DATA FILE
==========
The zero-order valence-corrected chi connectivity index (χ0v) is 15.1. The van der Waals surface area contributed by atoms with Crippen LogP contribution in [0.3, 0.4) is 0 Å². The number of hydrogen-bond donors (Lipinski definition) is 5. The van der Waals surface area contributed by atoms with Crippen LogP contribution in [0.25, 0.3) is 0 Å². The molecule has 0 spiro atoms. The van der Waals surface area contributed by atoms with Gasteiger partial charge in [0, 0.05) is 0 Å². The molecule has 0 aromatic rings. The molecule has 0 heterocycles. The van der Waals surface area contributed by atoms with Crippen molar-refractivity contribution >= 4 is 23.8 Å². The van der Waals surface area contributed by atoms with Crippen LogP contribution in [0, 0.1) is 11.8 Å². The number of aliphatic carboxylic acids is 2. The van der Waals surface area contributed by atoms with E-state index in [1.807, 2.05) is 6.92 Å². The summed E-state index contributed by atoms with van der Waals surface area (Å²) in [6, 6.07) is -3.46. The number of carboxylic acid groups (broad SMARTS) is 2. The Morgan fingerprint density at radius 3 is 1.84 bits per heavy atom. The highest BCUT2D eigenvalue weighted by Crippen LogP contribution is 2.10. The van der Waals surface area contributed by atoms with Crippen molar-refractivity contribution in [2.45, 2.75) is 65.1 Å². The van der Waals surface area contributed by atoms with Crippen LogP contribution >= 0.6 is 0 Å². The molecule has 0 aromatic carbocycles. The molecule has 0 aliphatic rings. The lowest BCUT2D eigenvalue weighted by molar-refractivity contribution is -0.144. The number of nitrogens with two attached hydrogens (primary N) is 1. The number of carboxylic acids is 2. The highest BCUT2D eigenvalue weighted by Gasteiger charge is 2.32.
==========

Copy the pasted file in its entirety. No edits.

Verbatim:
The zero-order valence-corrected chi connectivity index (χ0v) is 15.1. The van der Waals surface area contributed by atoms with Crippen LogP contribution in [0.3, 0.4) is 0 Å². The number of hydrogen-bond donors (Lipinski definition) is 5. The van der Waals surface area contributed by atoms with Crippen LogP contribution in [0.25, 0.3) is 0 Å². The molecule has 0 spiro atoms. The van der Waals surface area contributed by atoms with Gasteiger partial charge in [0, 0.05) is 0 Å². The molecule has 0 aromatic rings. The molecule has 0 heterocycles. The van der Waals surface area contributed by atoms with Crippen molar-refractivity contribution >= 4 is 23.8 Å². The van der Waals surface area contributed by atoms with Crippen LogP contribution in [0, 0.1) is 11.8 Å². The number of aliphatic carboxylic acids is 2. The van der Waals surface area contributed by atoms with E-state index in [1.807, 2.05) is 6.92 Å². The summed E-state index contributed by atoms with van der Waals surface area (Å²) in [6, 6.07) is -3.46. The number of carboxylic acid groups (broad SMARTS) is 2. The Morgan fingerprint density at radius 3 is 1.84 bits per heavy atom. The highest BCUT2D eigenvalue weighted by Crippen LogP contribution is 2.10. The van der Waals surface area contributed by atoms with Crippen molar-refractivity contribution in [2.45, 2.75) is 65.1 Å². The van der Waals surface area contributed by atoms with Crippen LogP contribution >= 0.6 is 0 Å². The molecule has 0 aromatic carbocycles. The molecule has 0 aliphatic rings. The lowest BCUT2D eigenvalue weighted by molar-refractivity contribution is -0.144. The number of nitrogens with two attached hydrogens (primary N) is 1. The number of carboxylic acids is 2. The highest BCUT2D eigenvalue weighted by Gasteiger charge is 2.32.